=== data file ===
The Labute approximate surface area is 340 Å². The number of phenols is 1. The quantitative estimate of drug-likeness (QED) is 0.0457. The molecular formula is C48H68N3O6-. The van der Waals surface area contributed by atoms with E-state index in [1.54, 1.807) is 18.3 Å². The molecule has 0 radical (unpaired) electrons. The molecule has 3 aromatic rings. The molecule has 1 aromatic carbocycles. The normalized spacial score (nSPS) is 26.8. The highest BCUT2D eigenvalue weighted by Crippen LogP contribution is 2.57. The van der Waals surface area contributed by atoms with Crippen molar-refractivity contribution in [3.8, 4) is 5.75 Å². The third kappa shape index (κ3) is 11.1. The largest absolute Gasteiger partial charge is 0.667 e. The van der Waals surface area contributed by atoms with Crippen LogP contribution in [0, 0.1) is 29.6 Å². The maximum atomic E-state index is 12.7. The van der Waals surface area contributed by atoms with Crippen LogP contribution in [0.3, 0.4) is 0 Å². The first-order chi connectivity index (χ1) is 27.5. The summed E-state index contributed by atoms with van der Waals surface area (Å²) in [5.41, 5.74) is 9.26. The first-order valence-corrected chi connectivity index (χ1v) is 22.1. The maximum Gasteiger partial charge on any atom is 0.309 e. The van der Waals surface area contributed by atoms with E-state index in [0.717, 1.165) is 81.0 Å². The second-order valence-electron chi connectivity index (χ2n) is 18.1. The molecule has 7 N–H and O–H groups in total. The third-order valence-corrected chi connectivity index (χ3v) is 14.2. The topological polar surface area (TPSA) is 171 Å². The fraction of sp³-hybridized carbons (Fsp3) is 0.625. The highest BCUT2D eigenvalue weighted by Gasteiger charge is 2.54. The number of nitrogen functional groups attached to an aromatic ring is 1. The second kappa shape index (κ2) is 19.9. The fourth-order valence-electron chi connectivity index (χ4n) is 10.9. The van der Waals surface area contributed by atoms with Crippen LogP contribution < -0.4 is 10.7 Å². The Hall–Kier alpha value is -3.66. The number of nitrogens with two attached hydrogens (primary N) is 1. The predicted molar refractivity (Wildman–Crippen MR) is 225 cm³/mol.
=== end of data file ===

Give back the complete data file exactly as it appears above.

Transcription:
The Labute approximate surface area is 340 Å². The number of phenols is 1. The quantitative estimate of drug-likeness (QED) is 0.0457. The molecular formula is C48H68N3O6-. The van der Waals surface area contributed by atoms with E-state index in [1.54, 1.807) is 18.3 Å². The molecule has 0 radical (unpaired) electrons. The molecule has 3 aromatic rings. The molecule has 1 aromatic carbocycles. The normalized spacial score (nSPS) is 26.8. The highest BCUT2D eigenvalue weighted by Crippen LogP contribution is 2.57. The van der Waals surface area contributed by atoms with Crippen molar-refractivity contribution in [3.8, 4) is 5.75 Å². The third kappa shape index (κ3) is 11.1. The largest absolute Gasteiger partial charge is 0.667 e. The van der Waals surface area contributed by atoms with Crippen LogP contribution in [0, 0.1) is 29.6 Å². The maximum atomic E-state index is 12.7. The van der Waals surface area contributed by atoms with Crippen LogP contribution in [0.3, 0.4) is 0 Å². The first-order chi connectivity index (χ1) is 27.5. The summed E-state index contributed by atoms with van der Waals surface area (Å²) in [5.41, 5.74) is 9.26. The first-order valence-corrected chi connectivity index (χ1v) is 22.1. The maximum Gasteiger partial charge on any atom is 0.309 e. The van der Waals surface area contributed by atoms with E-state index in [0.717, 1.165) is 81.0 Å². The second-order valence-electron chi connectivity index (χ2n) is 18.1. The molecule has 7 N–H and O–H groups in total. The third-order valence-corrected chi connectivity index (χ3v) is 14.2. The topological polar surface area (TPSA) is 171 Å². The fraction of sp³-hybridized carbons (Fsp3) is 0.625. The highest BCUT2D eigenvalue weighted by Gasteiger charge is 2.54. The number of nitrogen functional groups attached to an aromatic ring is 1. The second kappa shape index (κ2) is 19.9. The fourth-order valence-electron chi connectivity index (χ4n) is 10.9. The van der Waals surface area contributed by atoms with Crippen LogP contribution < -0.4 is 10.7 Å². The Hall–Kier alpha value is -3.66. The number of nitrogens with two attached hydrogens (primary N) is 1. The predicted molar refractivity (Wildman–Crippen MR) is 225 cm³/mol.